• The MIME type of a document can either be an openable file with a certain MIME type or a directory with further documents (MIME TYPE DIR).
  • The capabilities of each document can vary, as indicated by COLUMN FLAGS. FLAG_SUPPORTS_WRITE, FLAG_ SUPPORTS_DELETE, and FLAG_SUPPORTS_THUMBNAIL are a few examples. It is possible for COLUMN_DOCUMENT_ID to appear in numerous directories.
  • Every document provider reports one or more “roots,” which serve as entry points for perusing a document tree. A document (a directory) that represents the contents beneath each root is identified by a unique COLUMN_ROOT_ID. To accommodate use cases like numerous accounts, temporary USB storage devices, or user login and logout, roots are dynamic by design.
  • A single document is found under each root. Each document that this document points to has the potential to point to one to ‘n’ more papers.

GeekTip #1: If you want your app to have continuous access to documents owned by a document provider, use the ACTION_OPEN_DOCUMENT method

The document provider data model is founded on a conventional file structure, as was already mentioned. Anyway, as long as you can retrieve your data using the DocumentsProvider API, you can store your data however you wish physically. Here is the block diagram which explains in brief how the document is actually structured when you use the Storage Access Framework:

Understanding the Architecture of File Storage in SAF

Image #1: Understanding the Architecture of File Storage in SAF

Precautions to take while using the SAF

  1. Providers and clients do not speak to one another directly in the SAF. A client requests authorization to access files (that is, to read, edit, create, or delete files).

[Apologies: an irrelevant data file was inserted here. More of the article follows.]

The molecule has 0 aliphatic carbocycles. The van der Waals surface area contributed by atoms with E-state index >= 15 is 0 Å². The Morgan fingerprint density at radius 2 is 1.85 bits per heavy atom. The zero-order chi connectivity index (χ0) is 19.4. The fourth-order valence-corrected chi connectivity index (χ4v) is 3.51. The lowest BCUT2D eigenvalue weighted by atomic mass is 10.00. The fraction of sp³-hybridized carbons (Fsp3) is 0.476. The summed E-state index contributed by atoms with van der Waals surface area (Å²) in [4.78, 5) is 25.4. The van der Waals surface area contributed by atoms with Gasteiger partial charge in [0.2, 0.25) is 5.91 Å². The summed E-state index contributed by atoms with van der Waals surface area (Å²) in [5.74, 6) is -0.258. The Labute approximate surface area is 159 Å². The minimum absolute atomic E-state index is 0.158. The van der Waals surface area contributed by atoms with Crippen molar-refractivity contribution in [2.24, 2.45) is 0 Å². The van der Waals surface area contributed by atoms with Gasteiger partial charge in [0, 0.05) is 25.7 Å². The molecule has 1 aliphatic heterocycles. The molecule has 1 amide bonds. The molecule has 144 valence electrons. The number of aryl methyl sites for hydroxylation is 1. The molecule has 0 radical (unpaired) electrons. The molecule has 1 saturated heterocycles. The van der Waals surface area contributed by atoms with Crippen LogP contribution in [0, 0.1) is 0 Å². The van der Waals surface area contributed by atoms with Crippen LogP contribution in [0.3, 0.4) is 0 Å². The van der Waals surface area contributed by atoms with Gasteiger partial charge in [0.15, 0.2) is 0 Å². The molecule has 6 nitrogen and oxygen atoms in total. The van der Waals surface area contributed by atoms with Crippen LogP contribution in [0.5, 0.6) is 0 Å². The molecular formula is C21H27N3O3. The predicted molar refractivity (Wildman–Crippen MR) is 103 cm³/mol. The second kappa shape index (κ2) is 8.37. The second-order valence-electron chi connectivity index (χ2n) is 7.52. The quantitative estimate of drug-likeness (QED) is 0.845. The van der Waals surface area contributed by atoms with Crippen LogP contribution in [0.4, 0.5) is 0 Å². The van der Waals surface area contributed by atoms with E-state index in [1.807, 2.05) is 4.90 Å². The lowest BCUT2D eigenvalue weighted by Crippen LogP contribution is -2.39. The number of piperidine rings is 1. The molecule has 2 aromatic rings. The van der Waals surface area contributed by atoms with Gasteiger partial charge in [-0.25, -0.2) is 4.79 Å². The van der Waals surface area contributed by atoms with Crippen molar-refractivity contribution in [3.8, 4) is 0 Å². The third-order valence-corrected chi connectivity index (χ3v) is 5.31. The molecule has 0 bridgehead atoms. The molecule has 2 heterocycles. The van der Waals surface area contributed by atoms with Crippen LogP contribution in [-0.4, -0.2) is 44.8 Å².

2. When an application (in this case, a photo app) triggers the ACTION_OPEN_DOCUMENT or ACTION_CREATE_DOCUMENT intent, the interaction begins. Filters can be used in the intent to further narrow the requirements, such as “give me all openable files that contain the MIME type “image”.”
  3. The system picker visits each registered provider after the intent triggers and displays to the user the appropriate content roots.

GeekTip #2: If you want your app to merely read or import data, use the ACTION_GET_CONTENT method. The software imports a copy of the data using this method, such as an image file.


File and transfer access have come a long way, and have always been a vital part of the overall android system and any operating system out there, however time-to-time certain improvements always find their way in newer Android Versions. The Storage Access Framework (SAF) is such a new addition, which will make the work of developers easier over the coast, hope this Geeks for Geeks article helped you learn how to structure and store your files in a user’s device and how to access it accordingly.

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Last Updated : 06 Feb, 2023